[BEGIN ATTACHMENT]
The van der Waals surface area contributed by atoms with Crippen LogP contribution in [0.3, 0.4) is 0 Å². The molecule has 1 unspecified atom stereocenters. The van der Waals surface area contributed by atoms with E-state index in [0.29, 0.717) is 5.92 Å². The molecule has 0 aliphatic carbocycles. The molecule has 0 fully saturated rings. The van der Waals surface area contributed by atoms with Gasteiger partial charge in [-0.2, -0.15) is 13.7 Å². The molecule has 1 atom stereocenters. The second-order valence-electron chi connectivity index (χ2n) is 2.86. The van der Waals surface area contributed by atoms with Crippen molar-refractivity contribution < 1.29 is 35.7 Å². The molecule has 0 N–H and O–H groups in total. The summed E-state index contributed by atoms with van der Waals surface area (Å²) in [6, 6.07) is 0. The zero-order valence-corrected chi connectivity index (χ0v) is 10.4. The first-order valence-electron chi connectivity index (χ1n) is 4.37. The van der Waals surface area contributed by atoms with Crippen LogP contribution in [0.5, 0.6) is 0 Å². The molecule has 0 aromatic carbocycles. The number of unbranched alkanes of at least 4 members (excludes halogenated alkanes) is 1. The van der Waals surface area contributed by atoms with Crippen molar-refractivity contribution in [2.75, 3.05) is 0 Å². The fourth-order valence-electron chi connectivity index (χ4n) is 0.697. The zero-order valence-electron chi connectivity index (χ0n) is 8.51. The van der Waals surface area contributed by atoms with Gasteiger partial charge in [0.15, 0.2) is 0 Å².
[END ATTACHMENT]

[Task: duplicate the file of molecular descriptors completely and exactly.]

The van der Waals surface area contributed by atoms with Crippen LogP contribution in [0.3, 0.4) is 0 Å². The molecule has 1 unspecified atom stereocenters. The van der Waals surface area contributed by atoms with E-state index in [0.29, 0.717) is 5.92 Å². The molecule has 0 aliphatic carbocycles. The molecule has 0 fully saturated rings. The van der Waals surface area contributed by atoms with Gasteiger partial charge in [-0.2, -0.15) is 13.7 Å². The molecule has 1 atom stereocenters. The second-order valence-electron chi connectivity index (χ2n) is 2.86. The van der Waals surface area contributed by atoms with Crippen molar-refractivity contribution < 1.29 is 35.7 Å². The molecule has 0 N–H and O–H groups in total. The summed E-state index contributed by atoms with van der Waals surface area (Å²) in [6, 6.07) is 0. The zero-order valence-corrected chi connectivity index (χ0v) is 10.4. The first-order valence-electron chi connectivity index (χ1n) is 4.37. The van der Waals surface area contributed by atoms with Crippen LogP contribution in [0.5, 0.6) is 0 Å². The molecule has 0 aromatic carbocycles. The number of unbranched alkanes of at least 4 members (excludes halogenated alkanes) is 1. The van der Waals surface area contributed by atoms with Crippen molar-refractivity contribution in [2.75, 3.05) is 0 Å². The fourth-order valence-electron chi connectivity index (χ4n) is 0.697. The zero-order valence-electron chi connectivity index (χ0n) is 8.51. The van der Waals surface area contributed by atoms with Gasteiger partial charge in [0.15, 0.2) is 0 Å².